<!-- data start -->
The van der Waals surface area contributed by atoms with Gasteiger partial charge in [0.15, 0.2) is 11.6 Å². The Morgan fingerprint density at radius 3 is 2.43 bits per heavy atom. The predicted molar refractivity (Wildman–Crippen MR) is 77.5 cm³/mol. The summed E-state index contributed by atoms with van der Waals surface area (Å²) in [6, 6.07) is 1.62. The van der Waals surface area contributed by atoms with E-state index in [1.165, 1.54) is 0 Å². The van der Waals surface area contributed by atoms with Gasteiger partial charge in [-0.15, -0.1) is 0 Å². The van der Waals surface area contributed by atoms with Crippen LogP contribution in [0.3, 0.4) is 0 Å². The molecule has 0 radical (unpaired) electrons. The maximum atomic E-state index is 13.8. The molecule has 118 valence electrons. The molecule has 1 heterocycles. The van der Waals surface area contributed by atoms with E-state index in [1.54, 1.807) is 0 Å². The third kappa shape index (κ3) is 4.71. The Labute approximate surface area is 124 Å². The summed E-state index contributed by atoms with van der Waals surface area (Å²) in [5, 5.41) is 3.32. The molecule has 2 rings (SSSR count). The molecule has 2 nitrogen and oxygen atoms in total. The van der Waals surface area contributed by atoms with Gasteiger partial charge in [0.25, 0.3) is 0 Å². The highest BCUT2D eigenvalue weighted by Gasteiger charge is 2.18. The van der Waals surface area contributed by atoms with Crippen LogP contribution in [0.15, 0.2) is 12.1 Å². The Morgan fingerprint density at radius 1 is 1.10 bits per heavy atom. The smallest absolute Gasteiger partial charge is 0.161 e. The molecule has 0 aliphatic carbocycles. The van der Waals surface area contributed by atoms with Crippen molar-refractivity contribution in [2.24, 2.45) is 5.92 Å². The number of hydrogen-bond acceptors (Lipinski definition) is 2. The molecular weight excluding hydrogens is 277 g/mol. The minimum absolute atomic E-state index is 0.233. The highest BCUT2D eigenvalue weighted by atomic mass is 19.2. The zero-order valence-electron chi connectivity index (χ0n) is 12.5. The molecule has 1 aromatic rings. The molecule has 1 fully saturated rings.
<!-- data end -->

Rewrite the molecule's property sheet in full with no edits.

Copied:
The van der Waals surface area contributed by atoms with Gasteiger partial charge in [0.15, 0.2) is 11.6 Å². The Morgan fingerprint density at radius 3 is 2.43 bits per heavy atom. The predicted molar refractivity (Wildman–Crippen MR) is 77.5 cm³/mol. The summed E-state index contributed by atoms with van der Waals surface area (Å²) in [6, 6.07) is 1.62. The van der Waals surface area contributed by atoms with E-state index in [1.165, 1.54) is 0 Å². The van der Waals surface area contributed by atoms with Gasteiger partial charge in [-0.15, -0.1) is 0 Å². The van der Waals surface area contributed by atoms with Crippen LogP contribution in [0.3, 0.4) is 0 Å². The molecule has 0 radical (unpaired) electrons. The maximum atomic E-state index is 13.8. The molecule has 118 valence electrons. The molecule has 1 heterocycles. The van der Waals surface area contributed by atoms with E-state index in [1.54, 1.807) is 0 Å². The third kappa shape index (κ3) is 4.71. The Labute approximate surface area is 124 Å². The summed E-state index contributed by atoms with van der Waals surface area (Å²) in [5, 5.41) is 3.32. The molecule has 2 rings (SSSR count). The molecule has 2 nitrogen and oxygen atoms in total. The van der Waals surface area contributed by atoms with Gasteiger partial charge in [0.25, 0.3) is 0 Å². The highest BCUT2D eigenvalue weighted by Gasteiger charge is 2.18. The van der Waals surface area contributed by atoms with Crippen LogP contribution in [0.15, 0.2) is 12.1 Å². The Morgan fingerprint density at radius 1 is 1.10 bits per heavy atom. The smallest absolute Gasteiger partial charge is 0.161 e. The molecule has 0 aliphatic carbocycles. The van der Waals surface area contributed by atoms with Crippen molar-refractivity contribution in [2.24, 2.45) is 5.92 Å². The number of hydrogen-bond acceptors (Lipinski definition) is 2. The molecular weight excluding hydrogens is 277 g/mol. The minimum absolute atomic E-state index is 0.233. The highest BCUT2D eigenvalue weighted by atomic mass is 19.2. The zero-order valence-electron chi connectivity index (χ0n) is 12.5. The molecule has 1 aromatic rings. The molecule has 1 fully saturated rings.